Using Win32 static libraries in Visual Studio projects

A static library is simply a file that contains functionality that can be made available to other programs. Static libraries end with the .lib extension and are made available to other Visual Studio projects (console applications, MFC applications etc) by creating links to them. Please follow the steps described below in order to create and use your own static libraries.

1. Create a static library application in Visual Studio

For this example I am using Visual Studio 2003, but these instructions should be equally applicable to other versions of Visual Studio as well.

In File > New > Project, select Win32 Project. Give it a name (‘StaticLib’ in this example) and check the ‘Create directory for Solution’ checkbox:

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Click OK.

In the Win32 Application Wizard that then appears, select the ‘Static library’ radio button, and set the ‘Precompiled header’ checkbox:

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Click Finish.

2. Create the header file(s) for the static library project

Select Project > Add New Item.

Select Header file (.h) and give it a name (MyFunction.h):

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As an example, insert the following code into your header file:

Insert the following code into your header file:

#ifndef _MYFUNCTION_H_
#define _MYFUNCTION_H_

void Swap( int& a, int&b );

#endif // _MYFUNCTION_H_

3. Add the source code for the header file

In this case, add the MyFunction.cpp file by selecting Add New Item > C++ file (.cpp):

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And then add the source code to MyFunction.cpp:

#include "StdAfx.h"
#include "MyFunction.h"

void Swap( int& a, int&b )
{
	int tmp = b;
	b = a;
	a = tmp;        
}

4. Create the static library

Build your static library project by selecting Build -> Build MyFunction.

This will create the .lib file, probably inside the Debug/Release folders, which you will subsequently use.

5. Use your static library

Close the static library project you are working on and create a new console application, called UseStaticLib for example:

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Click OK.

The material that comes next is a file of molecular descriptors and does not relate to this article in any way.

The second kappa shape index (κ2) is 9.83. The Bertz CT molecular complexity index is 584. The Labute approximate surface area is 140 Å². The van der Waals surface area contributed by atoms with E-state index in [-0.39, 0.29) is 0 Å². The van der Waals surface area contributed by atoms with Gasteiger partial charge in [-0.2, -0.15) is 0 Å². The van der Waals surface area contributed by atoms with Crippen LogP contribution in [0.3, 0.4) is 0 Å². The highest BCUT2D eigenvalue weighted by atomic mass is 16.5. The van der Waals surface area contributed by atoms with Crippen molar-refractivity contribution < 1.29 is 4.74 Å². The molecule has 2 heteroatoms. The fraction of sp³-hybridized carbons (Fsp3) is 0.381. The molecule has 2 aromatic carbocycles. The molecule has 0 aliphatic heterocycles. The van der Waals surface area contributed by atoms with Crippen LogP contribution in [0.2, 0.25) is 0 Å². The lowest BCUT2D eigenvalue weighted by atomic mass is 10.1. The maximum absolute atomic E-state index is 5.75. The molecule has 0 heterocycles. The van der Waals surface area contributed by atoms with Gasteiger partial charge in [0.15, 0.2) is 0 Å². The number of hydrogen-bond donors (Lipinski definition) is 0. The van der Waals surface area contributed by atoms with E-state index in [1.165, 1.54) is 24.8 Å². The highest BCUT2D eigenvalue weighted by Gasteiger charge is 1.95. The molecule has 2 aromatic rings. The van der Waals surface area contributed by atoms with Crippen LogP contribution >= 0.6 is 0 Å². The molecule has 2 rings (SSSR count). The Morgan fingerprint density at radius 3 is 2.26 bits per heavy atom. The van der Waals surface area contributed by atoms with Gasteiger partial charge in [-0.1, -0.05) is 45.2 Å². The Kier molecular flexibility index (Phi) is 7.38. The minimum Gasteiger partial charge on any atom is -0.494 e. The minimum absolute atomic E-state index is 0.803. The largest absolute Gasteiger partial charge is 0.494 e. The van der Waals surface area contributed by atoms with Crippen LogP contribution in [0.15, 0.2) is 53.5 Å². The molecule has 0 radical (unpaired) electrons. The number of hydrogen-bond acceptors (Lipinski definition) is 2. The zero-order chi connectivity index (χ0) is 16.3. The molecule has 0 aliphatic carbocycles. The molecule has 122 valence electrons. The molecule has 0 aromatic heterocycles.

And then in the application settings, click the ‘Console application’ radio button set the ‘Empty project’ checkbox:

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Click Finish.

Create a new C++ source file for your console application (Project > Add New Item… > C++ File (.cpp)), and give it a name, UseMyFunction, for example:

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Now open Windows Explorer.

Locate the folder that contains the project for the static library file you created as a result of building the previous Visual Studio project:

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This is usually inside the Debug folder. Copy the StaticLib.lib file that was created as a result of building the project, then go to the Windows console project folder that you are now working on (‘UseStaticLib’ in this example), and paste the StaticLib.lib file into here:

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Observe that this folder contains the UseMyFunction.cpp recently created.

Also from the StaticLib project, copy the MyFunction.h header file that was created, and paste it into the same ‘UseStaticLib’ project folder:

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6. Add the static library to the application that will use it

Go to the Visual Studio console application you have open, and add the library to the current project.

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Add the StaticLib.lib file to the project.

In Project > Properties > Linker > Input, set the Additional Dependencies to the nbame of the static library file name:

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7. Make use of the imported static library in your code

Edit UseMyFunction.cpp in this example console application to make use of the ‘Swap’ function we created in the static library library:

#include <iostream>
#include "MyFunction.h"
using namespace std;

int main()
{
	int a = 11;
	int b = 22;

	std::cout 

And then test the imported library by running the console application:

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That's it!

Your first static library project. Any comments or feedback are welcome.

Latest Comments

  1. Lawrence Fritts 16 February 2014
    • happyuk 16 February 2014

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